On the offset end, the average perfect-bound run is 3,000 to 3,500. Case binding is also used on both digital and offset jobs. While Bookmasters’ total number of titles produced sees a 50/50 split between the printing methods, about 80 percent of billing is ticketed offset due to run lengths.

About a year ago, Bookmasters installed the scalable Muller Martini SigmaLine, which can produce 1,000 fully variable length, width and thickness books per hour. Bookmasters prefers to go the in-line route due to schedule and labor savings, but also relishes the flexibility provided by near-line finishing gear.

“We have other Muller Martini equipment; several years ago, we installed the Diamant casing-in line for our offset division,” Sevin explains. “We were very impressed with that installation.”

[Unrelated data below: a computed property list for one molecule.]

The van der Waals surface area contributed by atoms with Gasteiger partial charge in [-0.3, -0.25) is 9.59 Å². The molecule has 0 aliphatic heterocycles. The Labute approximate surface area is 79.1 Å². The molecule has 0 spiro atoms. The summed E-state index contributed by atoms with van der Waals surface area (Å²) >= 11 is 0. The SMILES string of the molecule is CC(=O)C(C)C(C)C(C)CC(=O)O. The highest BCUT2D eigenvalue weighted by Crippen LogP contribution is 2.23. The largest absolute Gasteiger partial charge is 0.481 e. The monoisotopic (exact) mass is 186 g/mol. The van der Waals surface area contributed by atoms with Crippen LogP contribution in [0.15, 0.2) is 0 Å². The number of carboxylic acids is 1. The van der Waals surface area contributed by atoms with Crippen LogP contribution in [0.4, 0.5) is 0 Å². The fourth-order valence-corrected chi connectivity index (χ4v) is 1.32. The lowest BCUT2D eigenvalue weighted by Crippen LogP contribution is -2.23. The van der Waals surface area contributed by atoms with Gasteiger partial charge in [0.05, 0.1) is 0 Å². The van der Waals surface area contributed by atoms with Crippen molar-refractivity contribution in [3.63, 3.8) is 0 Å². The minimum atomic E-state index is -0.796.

Bookmasters prides itself on true print-on-demand capabilities and the ability to effectively and efficiently produce one-off titles. With the SigmaLine, Sevin says the machine brought both variable trim and barcode reader capabilities to the table.

“The primary enhancement for us is the fact we were not using it as just a stand-alone binder. We were using it in-line with our printer,” Sevin notes. “We can produce product from blank roll paper all the way through to bound book, as well as using it as a stand-alone, near-line binder for other products.”

Bringing Order to Chaos

Sometimes, binding equipment can help bring order and efficiency to scenarios that have the potential to be chaotic. Prestone Printing, based in Long Island City, NY, found a unifying influence with its purchase of a Duplo DC-745 slitter/cutter/creaser and a Duplo DSF-3500 full-bleed bookletmaker.